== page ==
June 23, 2020 I Cover Story
Online Sales Surge
MI’s leaders have stressed the importance of meeting customers online for years, even decades. Covid-19 has shown it’s no longer optional.
By Daniel Margolis
As the world was locked down by coronavirus and the quarantine necessary to fight it this spring, one thing became clear quickly — e-commerce is king. Its ascent has been a perennial business story going as far back as the days of Y2K, but Covid-19 settled any debate on its essentialness once and for all. For MI businesses well-poised to sell online, there was a way out of all this, or there were some bright spots ahead. Businesses not or barely online may have found themselves staring into a void, as foot traffic in stores in many parts of the country shrunk to zero.
Starting in mid-March, the action for many companies, especially retailers, was to pivot. Pivot to their website, to eBay, to Amazon, to Sweetwater, especially to Reverb — a platform that’s become an essential place for buyers and sellers to connect since its founding seven years ago.
Not surprisingly, the online marketplace saw a sales surge. Reverb reported sales across the platform were up 50% in April, when the coronavirus crisis in the U.S. was in full swing. Mantova’s Two Street Music in Eureka, California, reported similar gains since the store itself shut down in mid-March. “Reverb’s been our main traffic area right now,” said Justin Grimaldo, the store’s online sales manager, explaining that its website is currently under construction. “We went from $32,000 a month up to $54,000.”
So, why are online sales booming at Mantova’s Two Street Music? Grimaldo cited boredom, as well as the economic stimulus payments many U.S. citizens received in April. “Basically after the whole quarantine thing happened and everybody’s getting all of their stimulus checks, they started buying more guitars, started buying tons of strings,” Grimaldo said. “People are wanting to learn something new because literally every message you see is, ‘I have nothing to do now.’”
Gregg Gammon, owner of Third Rock Music Center in Cincinnati, Ohio, saw the stimulus checks as a factor too, joking that he thought about changing the price of everything in the store to $1,200, the amount most Americans received as a result of The CARES Act. “I don’t know how many texts and emails and messages I got [on] Facebook saying, ‘Hey, I’ve got twelve-hundred bucks burning a hole in my pocket. I want to get something.’”
Gammon reported that Third Rock Music Center’s online sales were initially slow when quarantine began. He attributed this to people asking themselves, “All right, what’s the new reality going to be before I spend any money?”
But, things have rebounded significantly for the store. “We were down 60% in April overall, but our online sales were probably up a thousand percent,” he said, adding the store was doing well in May so far. “It’s like Christmas right now. I can’t believe how busy we are.”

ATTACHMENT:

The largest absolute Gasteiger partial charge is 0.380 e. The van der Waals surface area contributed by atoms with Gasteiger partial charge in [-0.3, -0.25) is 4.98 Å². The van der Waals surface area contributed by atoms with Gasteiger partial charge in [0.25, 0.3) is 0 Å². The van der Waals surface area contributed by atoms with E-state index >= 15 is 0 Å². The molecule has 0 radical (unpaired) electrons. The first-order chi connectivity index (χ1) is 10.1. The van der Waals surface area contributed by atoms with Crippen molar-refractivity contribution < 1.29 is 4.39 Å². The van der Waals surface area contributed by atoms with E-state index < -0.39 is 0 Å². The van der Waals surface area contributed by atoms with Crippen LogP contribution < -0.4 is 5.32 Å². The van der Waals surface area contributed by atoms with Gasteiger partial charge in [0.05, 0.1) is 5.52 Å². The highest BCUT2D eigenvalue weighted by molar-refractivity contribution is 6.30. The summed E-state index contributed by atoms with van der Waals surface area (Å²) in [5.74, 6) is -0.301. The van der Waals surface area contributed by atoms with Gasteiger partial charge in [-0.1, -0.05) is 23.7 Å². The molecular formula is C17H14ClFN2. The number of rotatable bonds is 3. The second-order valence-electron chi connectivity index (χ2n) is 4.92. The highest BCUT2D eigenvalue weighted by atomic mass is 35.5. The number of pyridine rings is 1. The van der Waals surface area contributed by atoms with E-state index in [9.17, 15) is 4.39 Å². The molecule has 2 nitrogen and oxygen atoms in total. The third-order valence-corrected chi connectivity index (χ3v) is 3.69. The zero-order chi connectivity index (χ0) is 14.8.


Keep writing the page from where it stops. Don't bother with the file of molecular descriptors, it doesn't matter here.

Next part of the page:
So, online sales are clearly up for many. But what’s selling can tell us a great deal about consumer needs and tastes and how they changed in quarantine. Answers varied from store to store. Third Rock Music Center found an interesting, surprising source of profit. “Probably every music store has a few boxes of clutter,” Gammon said. “I found at least a hundred items to throw out there on eBay, and I’ve sold over $3,000 worth of stuff that’s just laying around — parts and pieces of junk and stuff that you just accumulate.”
Backstage Music, which also saw a sales surge during quarantine, going from shipping a few packages per day to as many as 70 per day, saw an increase in orders for a very particular item.
“We were selling the fool out of number two clarinet reeds,” said Allen McBroom, owner of Backstage Music in Starkville, Mississippi. “I was puzzled by this and then it dawned on me. Adults were dragging out their old clarinets, going back to a number two reed and playing their clarinet for the first time in forever. I think there are a lot of clarinets in the United States that saw daylight for the first time in decades.”
According to Chuck Surack, founder and CEO of Sweetwater in Fort Wayne, Indiana, April was the company’s best month ever. “It’s a little bit uncomfortable to talk about when I know so many people are suffering,” he said. Sweetwater, a leader in MI online retailing, was fortunate to have opened a new half-a-million square foot distribution center in February. As such, its shelves were well stocked but starting to dry up by May. Surack shared that the company’s online sales of audio interfaces were up 28%, audio recorders up 23%, laptop computers up 90% and microphones up 253%. “Our overall sales are literally double what they were last year at this time,” he said.